I'm translating a sentence to English, and want to use the phrase:

All material is produced sustainably.

But my spell-check doesn't like the word sustainably, so I looked it up, and have found mixed results as to whether this is the best word to use.

Dictionary.com doesn't list any adverb form of sustainable. Miriam-Webster does have an entry for sustainably.

Should I use this word, or is there a better, more accepted way to convey the same meaning?

  • 6
    Use the word- anybody who reads it will understand what you are mean and it's in a dictionary. Or you can choose to reword- All material is produced is a sustainable manner. It's really up to you.
    – Jim
    Commented Jun 15, 2012 at 5:25

4 Answers 4


The Oxford English Dictionary says "sustainably" is fine:

Pronunciation: Brit. /səˈsteɪnəbl/ , U.S. /səˈsteɪnəb(ə)l/ Etymology: < sustain v. + -able suffix. Compare earlier sustenable adj. and French forms cited at that entry.


suˈstainably adv.

1843 New Mirror (N.-Y.) 5 Aug. 288/2 Yet of all these and sundry other constructions is the colonel's ‘Oh’ sustainably susceptible. 1919 Lumber 1 Sept. 14/2 The cost of production..must be..in point of automatic processes sustainably profitable. 1990 Pract. Woodworking Mar. 87/1 (advt.) Main agents for the Ecological Trading Company supplying tropical hardwoods from sustainably managed sources. 2005 C. Tudge Secret Life Trees xiv. 394 Whereas in the past foresters all too often just took what they wanted (and clear-felled vast areas of North America, for instance, often with gratuitous profligacy) the trend now is to log selectively and sustainably.


I'm a bit confused by your assertion, that you have found "mixed results as to whether this is actually a word."

If the word can be found in a reputable dictionary, then it's a word. The omission of a word from one dictionary does not make it "not a word" – the omission of a word from ALL dictionaries makes it "not a word" (even then, there are possible grey areas, particularly as the language evolves). Have you ever seen an unabridged dictionary in print?

Moreover, spell-checkers are NOT reliable; spell-checkers flag valid words often (and are notorious for doing so with adverbial forms).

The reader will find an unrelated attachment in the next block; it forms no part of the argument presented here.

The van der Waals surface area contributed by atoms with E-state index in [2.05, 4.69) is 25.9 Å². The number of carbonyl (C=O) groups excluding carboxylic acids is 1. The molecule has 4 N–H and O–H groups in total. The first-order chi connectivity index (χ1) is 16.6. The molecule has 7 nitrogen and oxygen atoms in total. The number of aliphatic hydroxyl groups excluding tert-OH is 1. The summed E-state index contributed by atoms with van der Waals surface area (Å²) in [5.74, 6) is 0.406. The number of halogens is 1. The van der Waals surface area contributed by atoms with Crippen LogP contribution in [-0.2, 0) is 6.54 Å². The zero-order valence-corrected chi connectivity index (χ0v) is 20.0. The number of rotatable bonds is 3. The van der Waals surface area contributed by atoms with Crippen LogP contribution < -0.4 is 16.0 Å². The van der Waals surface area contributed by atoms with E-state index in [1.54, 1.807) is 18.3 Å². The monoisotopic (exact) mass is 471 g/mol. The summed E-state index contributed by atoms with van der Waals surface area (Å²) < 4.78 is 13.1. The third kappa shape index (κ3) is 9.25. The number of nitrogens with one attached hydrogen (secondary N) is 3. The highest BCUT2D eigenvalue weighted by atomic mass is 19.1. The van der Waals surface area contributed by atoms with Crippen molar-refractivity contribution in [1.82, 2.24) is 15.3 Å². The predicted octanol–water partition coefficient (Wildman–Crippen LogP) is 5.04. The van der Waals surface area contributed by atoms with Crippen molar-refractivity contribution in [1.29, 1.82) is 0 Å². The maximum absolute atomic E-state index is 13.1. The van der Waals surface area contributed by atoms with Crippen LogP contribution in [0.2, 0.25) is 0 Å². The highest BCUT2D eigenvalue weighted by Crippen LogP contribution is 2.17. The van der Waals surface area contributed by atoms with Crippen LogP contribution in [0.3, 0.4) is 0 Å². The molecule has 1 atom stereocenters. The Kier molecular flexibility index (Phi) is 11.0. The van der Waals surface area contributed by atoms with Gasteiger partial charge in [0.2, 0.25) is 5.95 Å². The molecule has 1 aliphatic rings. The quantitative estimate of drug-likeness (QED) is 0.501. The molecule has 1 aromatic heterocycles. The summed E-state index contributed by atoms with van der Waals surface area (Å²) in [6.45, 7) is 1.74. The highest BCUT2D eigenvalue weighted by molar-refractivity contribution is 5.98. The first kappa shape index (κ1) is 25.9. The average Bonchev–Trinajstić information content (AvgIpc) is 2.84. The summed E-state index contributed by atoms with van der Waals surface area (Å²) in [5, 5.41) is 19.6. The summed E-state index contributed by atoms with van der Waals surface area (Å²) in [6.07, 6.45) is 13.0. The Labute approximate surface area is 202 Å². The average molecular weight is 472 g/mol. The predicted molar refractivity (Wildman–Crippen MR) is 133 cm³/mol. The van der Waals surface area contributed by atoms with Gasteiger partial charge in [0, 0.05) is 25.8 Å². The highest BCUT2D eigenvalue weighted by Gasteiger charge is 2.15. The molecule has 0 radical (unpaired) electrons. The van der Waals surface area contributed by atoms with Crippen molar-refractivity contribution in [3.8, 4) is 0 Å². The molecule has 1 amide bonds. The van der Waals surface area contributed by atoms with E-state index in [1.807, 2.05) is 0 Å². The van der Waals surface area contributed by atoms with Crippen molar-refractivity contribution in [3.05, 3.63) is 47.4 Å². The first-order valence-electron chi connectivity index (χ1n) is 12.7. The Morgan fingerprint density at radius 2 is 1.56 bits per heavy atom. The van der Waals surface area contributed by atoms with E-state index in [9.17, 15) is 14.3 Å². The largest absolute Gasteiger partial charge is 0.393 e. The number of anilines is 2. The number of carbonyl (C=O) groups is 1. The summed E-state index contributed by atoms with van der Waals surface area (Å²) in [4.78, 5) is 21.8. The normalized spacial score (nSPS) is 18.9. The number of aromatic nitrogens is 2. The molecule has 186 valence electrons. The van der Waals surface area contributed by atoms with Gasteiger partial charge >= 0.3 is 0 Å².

So, yes, sustainably is a word – M-W confirms that, as does COED. It's time to add that word to your spell-checker's vocabulary! My advice is, grab your big-boy keyboard, and don't be so intimidated by those red squiggly lines. ☺ Sometimes you're right, and the software is ignorant.

  • Some good points. I suppose my question was more along the lines of "Is there a better/more accepted way to say this?" than "is this a word, in the strictest sense?"
    – Flimzy
    Commented Jun 15, 2012 at 15:25
  • Very good point about spell checking and similarly purposed algorithms. As anecdotal evidence of how frustrating it can get, my phone needed custom entry for the word autocorrect so that I could complain about autocorrect screwing with a previous message.
    – user19589
    Commented Jun 17, 2012 at 5:24

There are many ways to say the same thing, but I don't see a problem with using sustainably, nor can I think of an equally concise option. If it's good enough for the NY Times and Lindt, I think you should be fine.

Sometimes dictionaries are a little slower to add words and morphologies to a language than speakers are; I wouldn't let dictionary.com's results throw you.

  • Downvoter, I'd appreciate some comments on how my answer could be improved, thanks.
    – Cameron
    Commented Jun 15, 2012 at 17:24

Google Ngram suggests sustainably and its antonym unsustainably started their current popularity in the early 1980s.

There is an example from 1798 in a Virginia court report though it is not clear to me whether it is an adjective or adverb.

In either caſe if he loſt the income by the forgery his right of action was equally ſuſtainably.

  • 2
    That looks like a misprint for sustainable.
    – Andrew Leach
    Commented Jun 15, 2012 at 8:34
  • @Andrew: Possibly. Hence my comment "it is not clear to me whether it is an adjective or adverb".
    – Henry
    Commented Jun 15, 2012 at 14:54

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